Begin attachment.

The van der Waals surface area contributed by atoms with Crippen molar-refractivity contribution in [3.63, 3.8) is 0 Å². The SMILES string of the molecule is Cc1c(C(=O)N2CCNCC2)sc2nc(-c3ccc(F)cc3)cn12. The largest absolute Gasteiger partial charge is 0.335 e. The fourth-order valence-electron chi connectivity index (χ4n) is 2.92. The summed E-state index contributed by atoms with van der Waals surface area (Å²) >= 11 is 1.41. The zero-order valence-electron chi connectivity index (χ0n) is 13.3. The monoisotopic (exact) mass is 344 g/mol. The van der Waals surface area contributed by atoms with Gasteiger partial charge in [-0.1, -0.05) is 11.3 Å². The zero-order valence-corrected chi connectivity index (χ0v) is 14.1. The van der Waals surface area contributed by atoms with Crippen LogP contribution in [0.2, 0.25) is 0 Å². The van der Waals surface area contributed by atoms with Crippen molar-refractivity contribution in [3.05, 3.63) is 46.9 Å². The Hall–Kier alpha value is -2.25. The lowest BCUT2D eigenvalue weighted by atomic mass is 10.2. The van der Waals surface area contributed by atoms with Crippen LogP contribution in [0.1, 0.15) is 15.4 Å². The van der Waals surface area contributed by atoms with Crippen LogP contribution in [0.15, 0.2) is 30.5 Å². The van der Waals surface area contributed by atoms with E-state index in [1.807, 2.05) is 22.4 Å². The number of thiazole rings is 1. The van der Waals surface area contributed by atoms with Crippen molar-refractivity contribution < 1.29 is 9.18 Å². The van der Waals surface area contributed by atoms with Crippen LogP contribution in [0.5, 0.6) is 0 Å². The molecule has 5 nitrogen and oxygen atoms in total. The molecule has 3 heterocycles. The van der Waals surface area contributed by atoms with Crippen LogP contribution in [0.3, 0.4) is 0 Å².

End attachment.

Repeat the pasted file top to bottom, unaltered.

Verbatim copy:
The van der Waals surface area contributed by atoms with Crippen molar-refractivity contribution in [3.63, 3.8) is 0 Å². The SMILES string of the molecule is Cc1c(C(=O)N2CCNCC2)sc2nc(-c3ccc(F)cc3)cn12. The largest absolute Gasteiger partial charge is 0.335 e. The fourth-order valence-electron chi connectivity index (χ4n) is 2.92. The summed E-state index contributed by atoms with van der Waals surface area (Å²) >= 11 is 1.41. The zero-order valence-electron chi connectivity index (χ0n) is 13.3. The monoisotopic (exact) mass is 344 g/mol. The van der Waals surface area contributed by atoms with Gasteiger partial charge in [-0.1, -0.05) is 11.3 Å². The zero-order valence-corrected chi connectivity index (χ0v) is 14.1. The van der Waals surface area contributed by atoms with Crippen LogP contribution in [0.2, 0.25) is 0 Å². The van der Waals surface area contributed by atoms with Crippen molar-refractivity contribution in [3.05, 3.63) is 46.9 Å². The Hall–Kier alpha value is -2.25. The lowest BCUT2D eigenvalue weighted by atomic mass is 10.2. The van der Waals surface area contributed by atoms with Crippen LogP contribution in [0.1, 0.15) is 15.4 Å². The van der Waals surface area contributed by atoms with Crippen LogP contribution in [0.15, 0.2) is 30.5 Å². The van der Waals surface area contributed by atoms with E-state index in [1.807, 2.05) is 22.4 Å². The number of thiazole rings is 1. The van der Waals surface area contributed by atoms with Crippen molar-refractivity contribution < 1.29 is 9.18 Å². The van der Waals surface area contributed by atoms with Crippen LogP contribution in [0.5, 0.6) is 0 Å². The molecule has 5 nitrogen and oxygen atoms in total. The molecule has 3 heterocycles. The van der Waals surface area contributed by atoms with Crippen LogP contribution in [0.3, 0.4) is 0 Å².